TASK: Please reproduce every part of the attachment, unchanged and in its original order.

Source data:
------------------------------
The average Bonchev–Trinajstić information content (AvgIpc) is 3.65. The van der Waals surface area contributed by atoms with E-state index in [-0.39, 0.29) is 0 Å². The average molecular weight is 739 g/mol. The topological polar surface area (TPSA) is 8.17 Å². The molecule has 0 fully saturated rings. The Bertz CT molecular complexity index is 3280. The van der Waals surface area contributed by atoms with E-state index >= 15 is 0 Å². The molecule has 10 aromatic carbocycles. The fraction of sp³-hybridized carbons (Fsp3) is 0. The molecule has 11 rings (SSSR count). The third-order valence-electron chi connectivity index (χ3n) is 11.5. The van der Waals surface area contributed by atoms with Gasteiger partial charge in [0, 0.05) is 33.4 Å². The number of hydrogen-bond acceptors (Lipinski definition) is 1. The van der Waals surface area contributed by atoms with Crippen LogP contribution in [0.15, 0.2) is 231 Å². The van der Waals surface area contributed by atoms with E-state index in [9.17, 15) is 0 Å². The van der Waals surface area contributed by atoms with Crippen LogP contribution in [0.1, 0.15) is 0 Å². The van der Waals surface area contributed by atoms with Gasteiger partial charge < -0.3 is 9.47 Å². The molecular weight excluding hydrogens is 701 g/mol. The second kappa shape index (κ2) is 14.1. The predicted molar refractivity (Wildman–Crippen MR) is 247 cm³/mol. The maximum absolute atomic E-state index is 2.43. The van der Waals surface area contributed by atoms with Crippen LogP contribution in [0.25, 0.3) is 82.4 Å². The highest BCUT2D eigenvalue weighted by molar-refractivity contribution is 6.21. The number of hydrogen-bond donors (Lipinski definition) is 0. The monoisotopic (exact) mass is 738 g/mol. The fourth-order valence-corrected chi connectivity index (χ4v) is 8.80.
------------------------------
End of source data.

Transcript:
The average Bonchev–Trinajstić information content (AvgIpc) is 3.65. The van der Waals surface area contributed by atoms with E-state index in [-0.39, 0.29) is 0 Å². The average molecular weight is 739 g/mol. The topological polar surface area (TPSA) is 8.17 Å². The molecule has 0 fully saturated rings. The Bertz CT molecular complexity index is 3280. The van der Waals surface area contributed by atoms with E-state index >= 15 is 0 Å². The molecule has 10 aromatic carbocycles. The fraction of sp³-hybridized carbons (Fsp3) is 0. The molecule has 11 rings (SSSR count). The third-order valence-electron chi connectivity index (χ3n) is 11.5. The van der Waals surface area contributed by atoms with Gasteiger partial charge in [0, 0.05) is 33.4 Å². The number of hydrogen-bond acceptors (Lipinski definition) is 1. The van der Waals surface area contributed by atoms with Crippen LogP contribution in [0.15, 0.2) is 231 Å². The van der Waals surface area contributed by atoms with E-state index in [9.17, 15) is 0 Å². The van der Waals surface area contributed by atoms with Crippen LogP contribution in [0.1, 0.15) is 0 Å². The van der Waals surface area contributed by atoms with Gasteiger partial charge < -0.3 is 9.47 Å². The molecular weight excluding hydrogens is 701 g/mol. The second kappa shape index (κ2) is 14.1. The predicted molar refractivity (Wildman–Crippen MR) is 247 cm³/mol. The maximum absolute atomic E-state index is 2.43. The van der Waals surface area contributed by atoms with Crippen LogP contribution in [0.25, 0.3) is 82.4 Å². The highest BCUT2D eigenvalue weighted by molar-refractivity contribution is 6.21. The number of hydrogen-bond donors (Lipinski definition) is 0. The monoisotopic (exact) mass is 738 g/mol. The fourth-order valence-corrected chi connectivity index (χ4v) is 8.80.